Little by little, optimism continued to return to Les Salants. It wasn’t a simple matter of our improving fortunes. It was more than that. It was in the way the children no longer dragged their feet on their way to school, it was in Toinette’s jaunty new hat, in Charlotte’s pink lipstick and loosened hair. Mercédès no longer spent as much time in La Houssinière. Aristide’s diminished leg no longer ached as much on rainy nights. I worked on restoring the boatyard for GrosJean; clearing out the old hangar, putting aside any usable materials, digging up hulks half-buried in the sand. And in houses all over Les Salants beds were aired, gardens dug, spare rooms refurbished
in preparation for long hoped-for visitors. No one spoke of them—deserters are rarely mentioned in the village, less so even than the dead—but all the same, photographs were removed from drawers, letters reread, telephone numbers memorized. Capucine’s daughter Clo was planning to come over at Easter. Désirée and Aristide had received a card from their youngest son. It was as if spring had come early, bringing new shoots from dusty corners and salty cracks.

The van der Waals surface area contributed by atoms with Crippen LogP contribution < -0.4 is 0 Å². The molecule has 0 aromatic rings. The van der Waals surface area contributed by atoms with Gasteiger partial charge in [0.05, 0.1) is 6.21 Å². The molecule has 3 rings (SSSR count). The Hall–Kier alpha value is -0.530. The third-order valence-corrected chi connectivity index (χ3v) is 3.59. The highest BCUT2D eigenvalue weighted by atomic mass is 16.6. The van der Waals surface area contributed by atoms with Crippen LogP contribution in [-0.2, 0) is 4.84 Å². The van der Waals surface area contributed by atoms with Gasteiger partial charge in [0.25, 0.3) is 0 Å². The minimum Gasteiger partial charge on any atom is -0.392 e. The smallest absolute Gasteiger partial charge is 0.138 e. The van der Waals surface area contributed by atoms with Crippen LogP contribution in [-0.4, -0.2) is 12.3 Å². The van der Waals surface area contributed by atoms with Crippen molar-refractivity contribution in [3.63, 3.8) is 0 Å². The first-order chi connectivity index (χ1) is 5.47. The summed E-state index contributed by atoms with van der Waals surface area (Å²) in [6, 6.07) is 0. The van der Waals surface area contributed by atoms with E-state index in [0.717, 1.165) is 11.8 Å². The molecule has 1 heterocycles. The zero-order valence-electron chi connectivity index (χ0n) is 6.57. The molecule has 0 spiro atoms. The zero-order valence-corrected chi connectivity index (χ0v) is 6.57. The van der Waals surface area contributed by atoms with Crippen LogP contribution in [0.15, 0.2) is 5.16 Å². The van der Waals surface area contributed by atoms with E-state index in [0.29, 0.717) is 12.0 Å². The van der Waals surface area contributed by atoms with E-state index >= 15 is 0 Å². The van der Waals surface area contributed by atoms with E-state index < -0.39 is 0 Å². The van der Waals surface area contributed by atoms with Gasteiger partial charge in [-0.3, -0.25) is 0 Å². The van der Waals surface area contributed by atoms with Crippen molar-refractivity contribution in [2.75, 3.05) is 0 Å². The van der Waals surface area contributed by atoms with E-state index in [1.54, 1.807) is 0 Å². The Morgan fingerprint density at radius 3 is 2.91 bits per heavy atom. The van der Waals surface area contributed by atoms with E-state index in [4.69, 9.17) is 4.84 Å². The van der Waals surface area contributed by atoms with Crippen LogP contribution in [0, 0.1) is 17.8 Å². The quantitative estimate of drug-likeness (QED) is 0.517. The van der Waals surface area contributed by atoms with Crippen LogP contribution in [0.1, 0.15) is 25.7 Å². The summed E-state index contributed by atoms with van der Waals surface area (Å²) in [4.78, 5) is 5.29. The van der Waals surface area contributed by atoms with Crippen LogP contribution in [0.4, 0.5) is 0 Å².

My father too was caught up in it. The first I suspected was when I returned home from La Goulue to find a stack of bricks in front of the porch. There were breeze blocks behind them too, and sacks of concrete mix.

  “Your father’s planning to do a little building work,” said Alain, when I saw him in the village. “A shower block, I think, or some kind of extension.”

  The news did not surprise me; in the old days, GrosJean had always been absorbed in one building project or another. It was when Flynn turned up with a loader, a concrete mixer, and a new delivery of bricks and breeze blocks that I began to pay attention.

  “What’s this?” I demanded.

  “A job,” said Flynn. “You father wants a few things doing.”

  He seemed oddly reluctant to speak of it; a new bathhouse, he said, to replace the one at the back of the boat hangar. Perhaps a few other things. GrosJean had asked him to do the work according to his own plans.

  “But that’s good, isn’t it?” asked Flynn, seeing my expression. “It means he’s taking an interest.”

  I wondered. The Easter holidays would be on us in a couple of months, and there had been talk of a visit from Adrienne, to coincide with the boys’ school holidays. This might be a ploy to attract her. And there was the cost—materials, hire of machinery, labor. GrosJean had never given me any indication that he had money hidden away.

  “How much?” I asked.